Is Dark Chocolate Bad For Your Health? What We Know

Valentine’s Day is a holiday associated with romantic gestures, the most popular being flowers and chocolate. When it comes to chocolate, many people love to indulge in this tasty treat.

But new research has put the spot light on potential issues with dark chocolate.

Dark chocolate is known for being high in antioxidants, believed to be a healthier option compared to other types of chocolate.

However, according to new research from Consumer Reports, there are dark chocolate bars that contain high amounts of the heavy metals cadmium and lead, both of which can cause health issues.

Cadmium and lead in dark chocolate

Of the 28 dark chocolate bars researchers studied, they found these two heavy metals in all of them.

The amount of cadmium considered safe by health experts for is 4.1 ug/day and for lead it’s 0.5 ug/day. Scientists found that for 23 of the dark chocolate bars, consuming one ounce exceeded these daily amounts. And 5 of the bars contained higher levels for both heavy metals.

Due to the fact that cadmium and lead can cause developmental issues, exposure to these heavy metals poses the greatest risk for pregnant people and young children.

“Too much cadmium can damage the liver and kidneys,” Dana Ellis Hunnes PhD, MPH, RD senior clinical dietitian at UCLA medical center, assistant professor at UCLA Fielding school of public health, and author of RECIPE FOR SURVIVAL, told Healthline. “Therefore, whatever you can do to avoid or limit your intake to the best of your ability is recommended.”

As far as whether or not you should avoid dark chocolate this Valentine’s Day, experts say it’s okay if it’s a small portion size. Also, be mindful of what brands you choose.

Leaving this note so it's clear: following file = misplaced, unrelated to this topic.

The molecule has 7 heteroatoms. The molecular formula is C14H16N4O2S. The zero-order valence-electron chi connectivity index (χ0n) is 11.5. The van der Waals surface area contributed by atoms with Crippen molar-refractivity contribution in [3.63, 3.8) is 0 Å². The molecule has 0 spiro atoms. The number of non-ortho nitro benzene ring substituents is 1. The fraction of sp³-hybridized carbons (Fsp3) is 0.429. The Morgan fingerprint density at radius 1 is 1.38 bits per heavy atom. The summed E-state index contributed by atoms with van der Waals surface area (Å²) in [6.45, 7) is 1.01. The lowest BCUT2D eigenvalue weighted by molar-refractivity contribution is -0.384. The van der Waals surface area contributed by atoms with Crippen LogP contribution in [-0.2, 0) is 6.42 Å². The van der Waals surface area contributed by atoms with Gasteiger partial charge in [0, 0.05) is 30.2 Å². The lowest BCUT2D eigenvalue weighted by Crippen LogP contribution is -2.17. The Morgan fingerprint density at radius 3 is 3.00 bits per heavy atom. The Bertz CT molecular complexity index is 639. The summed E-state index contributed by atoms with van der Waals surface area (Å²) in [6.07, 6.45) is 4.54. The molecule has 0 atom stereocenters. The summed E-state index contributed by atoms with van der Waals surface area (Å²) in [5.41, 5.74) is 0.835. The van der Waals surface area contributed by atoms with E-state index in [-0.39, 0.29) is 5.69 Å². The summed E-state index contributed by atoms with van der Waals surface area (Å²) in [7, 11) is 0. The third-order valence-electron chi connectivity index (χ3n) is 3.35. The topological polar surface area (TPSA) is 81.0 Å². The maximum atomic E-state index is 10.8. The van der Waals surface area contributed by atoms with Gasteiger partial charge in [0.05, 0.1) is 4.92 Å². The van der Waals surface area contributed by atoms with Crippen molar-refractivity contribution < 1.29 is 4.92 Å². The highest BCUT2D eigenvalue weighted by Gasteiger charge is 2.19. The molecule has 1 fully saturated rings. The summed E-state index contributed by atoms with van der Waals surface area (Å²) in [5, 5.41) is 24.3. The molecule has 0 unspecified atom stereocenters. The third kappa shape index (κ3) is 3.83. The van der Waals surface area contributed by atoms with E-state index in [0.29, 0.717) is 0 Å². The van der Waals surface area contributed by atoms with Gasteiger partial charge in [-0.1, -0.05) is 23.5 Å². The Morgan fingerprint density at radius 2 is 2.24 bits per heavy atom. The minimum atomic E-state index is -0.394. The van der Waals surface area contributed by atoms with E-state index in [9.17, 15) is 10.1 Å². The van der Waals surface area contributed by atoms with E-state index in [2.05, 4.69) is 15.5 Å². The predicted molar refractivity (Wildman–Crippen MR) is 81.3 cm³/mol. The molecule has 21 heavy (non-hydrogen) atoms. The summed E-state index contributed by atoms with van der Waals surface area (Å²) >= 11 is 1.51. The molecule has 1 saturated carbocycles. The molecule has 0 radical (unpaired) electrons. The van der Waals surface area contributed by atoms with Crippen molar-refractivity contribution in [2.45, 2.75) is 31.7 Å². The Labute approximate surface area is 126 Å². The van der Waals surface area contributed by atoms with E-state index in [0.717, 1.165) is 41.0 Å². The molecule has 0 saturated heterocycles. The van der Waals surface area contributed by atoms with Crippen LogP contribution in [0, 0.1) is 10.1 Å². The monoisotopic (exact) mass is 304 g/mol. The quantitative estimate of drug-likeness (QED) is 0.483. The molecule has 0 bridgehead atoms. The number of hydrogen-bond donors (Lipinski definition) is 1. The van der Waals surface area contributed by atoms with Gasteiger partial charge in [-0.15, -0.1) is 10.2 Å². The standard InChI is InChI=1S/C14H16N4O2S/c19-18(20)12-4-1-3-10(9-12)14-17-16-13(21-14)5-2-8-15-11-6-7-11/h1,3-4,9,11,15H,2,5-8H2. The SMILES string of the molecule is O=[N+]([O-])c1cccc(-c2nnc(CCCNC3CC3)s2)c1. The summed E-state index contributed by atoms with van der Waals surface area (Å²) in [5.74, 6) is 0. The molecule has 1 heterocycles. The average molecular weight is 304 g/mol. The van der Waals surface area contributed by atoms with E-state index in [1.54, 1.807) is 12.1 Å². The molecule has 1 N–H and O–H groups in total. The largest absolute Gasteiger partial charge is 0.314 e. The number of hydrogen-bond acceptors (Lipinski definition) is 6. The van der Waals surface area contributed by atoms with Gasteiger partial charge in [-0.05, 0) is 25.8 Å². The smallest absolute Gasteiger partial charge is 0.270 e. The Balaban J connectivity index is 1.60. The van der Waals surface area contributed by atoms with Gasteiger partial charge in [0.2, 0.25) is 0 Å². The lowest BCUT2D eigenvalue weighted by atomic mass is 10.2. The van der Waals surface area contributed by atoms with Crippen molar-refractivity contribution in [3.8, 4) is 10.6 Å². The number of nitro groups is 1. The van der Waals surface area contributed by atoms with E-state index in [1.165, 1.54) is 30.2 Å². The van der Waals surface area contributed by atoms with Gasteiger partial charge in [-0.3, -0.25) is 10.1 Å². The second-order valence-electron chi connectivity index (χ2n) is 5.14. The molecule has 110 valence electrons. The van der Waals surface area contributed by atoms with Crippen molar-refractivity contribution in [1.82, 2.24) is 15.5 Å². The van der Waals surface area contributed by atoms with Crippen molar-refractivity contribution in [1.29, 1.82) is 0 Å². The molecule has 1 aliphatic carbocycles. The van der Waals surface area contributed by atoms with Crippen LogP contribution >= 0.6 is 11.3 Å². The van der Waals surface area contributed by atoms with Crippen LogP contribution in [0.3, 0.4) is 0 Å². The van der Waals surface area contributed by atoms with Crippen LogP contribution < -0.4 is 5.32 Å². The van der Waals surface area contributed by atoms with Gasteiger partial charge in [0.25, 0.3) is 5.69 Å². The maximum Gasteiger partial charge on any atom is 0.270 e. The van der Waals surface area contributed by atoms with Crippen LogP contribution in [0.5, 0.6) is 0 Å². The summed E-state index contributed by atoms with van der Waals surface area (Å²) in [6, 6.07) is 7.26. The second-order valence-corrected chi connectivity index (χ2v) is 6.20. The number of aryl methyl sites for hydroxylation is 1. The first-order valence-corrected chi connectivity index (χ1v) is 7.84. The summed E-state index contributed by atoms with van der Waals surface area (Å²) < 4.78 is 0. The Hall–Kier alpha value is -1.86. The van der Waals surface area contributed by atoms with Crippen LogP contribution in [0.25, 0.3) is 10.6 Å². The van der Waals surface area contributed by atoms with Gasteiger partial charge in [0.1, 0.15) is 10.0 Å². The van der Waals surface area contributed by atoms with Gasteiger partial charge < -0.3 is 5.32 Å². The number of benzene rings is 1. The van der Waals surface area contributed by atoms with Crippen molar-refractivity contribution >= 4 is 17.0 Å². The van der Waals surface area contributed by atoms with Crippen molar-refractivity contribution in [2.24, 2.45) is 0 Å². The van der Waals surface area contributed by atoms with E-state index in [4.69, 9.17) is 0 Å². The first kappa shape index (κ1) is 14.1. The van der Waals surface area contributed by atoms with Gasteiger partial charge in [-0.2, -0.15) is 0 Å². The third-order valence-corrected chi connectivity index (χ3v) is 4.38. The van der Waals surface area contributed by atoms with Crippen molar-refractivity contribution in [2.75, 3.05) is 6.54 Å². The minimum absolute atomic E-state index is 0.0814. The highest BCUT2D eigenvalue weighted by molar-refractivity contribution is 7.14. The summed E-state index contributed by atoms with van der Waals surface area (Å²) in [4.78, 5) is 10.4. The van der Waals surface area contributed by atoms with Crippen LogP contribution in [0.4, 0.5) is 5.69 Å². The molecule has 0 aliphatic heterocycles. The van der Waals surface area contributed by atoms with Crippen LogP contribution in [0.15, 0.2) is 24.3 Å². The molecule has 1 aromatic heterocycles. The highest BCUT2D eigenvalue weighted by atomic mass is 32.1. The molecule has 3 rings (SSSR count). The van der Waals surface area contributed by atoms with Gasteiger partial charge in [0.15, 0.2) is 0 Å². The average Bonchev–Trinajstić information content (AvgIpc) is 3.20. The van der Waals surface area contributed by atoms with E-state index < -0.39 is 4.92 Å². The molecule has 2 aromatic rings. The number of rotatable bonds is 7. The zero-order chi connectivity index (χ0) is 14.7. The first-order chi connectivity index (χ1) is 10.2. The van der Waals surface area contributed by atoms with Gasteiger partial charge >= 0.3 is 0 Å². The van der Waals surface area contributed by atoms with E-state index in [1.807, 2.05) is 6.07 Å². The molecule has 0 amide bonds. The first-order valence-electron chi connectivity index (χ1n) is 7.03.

While there are risks with certain types of dark chocolate, you don’t need to avoid it altogether, Tunde Akinleye, the CR food safety researcher who led this testing project, said in a statement.

He explained that while the majority of chocolate bars they tested had alarming levels of lead and/or cadmium, five of them were fairly low in the two heavy metals.

“That shows it’s possible for companies to make products with lower amounts of heavy metals—and for consumers to find safer products that they enjoy,” Akinleye added.

“If someone is not a heavy chocolate consumer, having some dark chocolate on Valentine’s Day, especially if it is limited to a 1-ounce serving, should be OK,” Hunnes stated. “I would suggest sticking with the brands that were tested to be lower and cadmium and lead though.”

Safer alternatives to enjoy this Valentine’s Day

Considering the health risks of certain dark chocolate bars, you may want to consider other options.

Consumer Reports said safer choices include Mast Organic dark chocolate, Taza chocolate, Ghiardelli and Valrhona.

“There are vegan ‘milk chocolates’ which would dilute the amount of cacao, and therefore theoretically lead and cadmium you would be taking in,” said Hunnes. “You could go for a special meal out, opt for different flavored treats, or do a special outing with your loved ones that don’t involve food at all.”


According to new research from Consumer Reports, many dark chocolate bars contain cadmium and lead, two heavy metals that can be harmful to your overall health.

Health experts explain it’s okay to eat dark chocolate on Valentine’s Day if it’s limited to a one-ounce serving. Also, choose a brand with lower lead and cadmium.

Safe brands include Mast Organic dark chocolate, Taza chocolate, Ghiardelli and Valrhona. Another healthier chocolate alternative you can enjoy is vegan ‘milk’ chocolate.